News

Sydney academics win inaugural NHMRC awards


13 December 2007

Professor Iain McGregor from the School of Psychology received an NHMRC Achievement Award from the Health  Minister, Nicola Roxon
Professor Iain McGregor from the School of Psychology received an NHMRC Achievement Award from the Health Minister, Nicola Roxon

Two University of Sydney academics have been recognised in the inaugural National Health and Medical Research Council (NHMRC) Awards which were presented by the Federal Minister for Health and Ageing, Nicola Roxon in Canberra last night.

The awards were designed to show the NHMRC's appreciation to the research and ethics community for their considerable scientific research, innovation and leadership.

Professor Iain McGregor from the School of Psychology received an NHMRC Achievement Award.

Professor McGregor is a neuropsychopharmacologist: a scientist who specialises in studying the effects of drugs on the brain and behaviour.

Australia leads the world in the consumption of drugs such as ecstasy and methamphetamine and large amounts of other drugs.

He investigates how drugs influence the brain function to produce their short-term euphoric effects; how their long-term use can lead to addiction; increased vulnerability of mental illness and associated long-term changes in brain function.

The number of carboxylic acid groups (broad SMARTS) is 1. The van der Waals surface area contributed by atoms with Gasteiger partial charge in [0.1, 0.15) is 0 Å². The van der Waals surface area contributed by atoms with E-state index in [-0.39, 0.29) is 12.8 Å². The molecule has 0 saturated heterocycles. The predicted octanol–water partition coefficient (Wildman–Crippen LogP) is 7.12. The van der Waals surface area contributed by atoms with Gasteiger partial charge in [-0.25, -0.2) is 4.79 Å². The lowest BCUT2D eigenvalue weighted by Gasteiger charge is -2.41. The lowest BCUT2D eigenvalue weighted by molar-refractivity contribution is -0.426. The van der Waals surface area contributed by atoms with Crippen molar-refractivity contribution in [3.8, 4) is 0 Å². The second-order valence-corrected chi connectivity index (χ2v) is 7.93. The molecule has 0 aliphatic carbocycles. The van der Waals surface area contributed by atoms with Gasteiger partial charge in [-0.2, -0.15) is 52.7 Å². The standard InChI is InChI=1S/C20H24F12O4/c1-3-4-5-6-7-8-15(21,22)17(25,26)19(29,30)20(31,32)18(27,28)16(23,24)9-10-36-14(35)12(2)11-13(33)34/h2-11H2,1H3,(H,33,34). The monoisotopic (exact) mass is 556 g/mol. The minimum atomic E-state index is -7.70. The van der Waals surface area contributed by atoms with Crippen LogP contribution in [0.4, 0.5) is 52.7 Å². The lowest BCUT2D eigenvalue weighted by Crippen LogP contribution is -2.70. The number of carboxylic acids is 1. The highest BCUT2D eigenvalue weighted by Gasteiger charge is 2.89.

He aims to transform our understanding of drug abuse and to energise the search for new treatments to assist the millions of Australians who struggle with addictions and addiction-related disease.

Dr Rebecca Ivers from the University of Sydney and the George Institute for International Health also received the inaugural NHMRC Achievement Award, acknowledging her significant contribution towards young drivers and road safety.

Over the past five years Dr Ivers has built a research program that aims to shape health and transport related polity, particularly in the field of road traffic injury prevention.

Dr Ivers' research, which spans Australian and developing countries in the Asia Pacific region, ranges from hypothesis generating observational research to intervention research.

Current Australian projects include a cohort study of 20,000 novice drivers, a large case-control study of heavy vehicle drivers and studies examining the effectiveness and use of motorcycle protective clothing.



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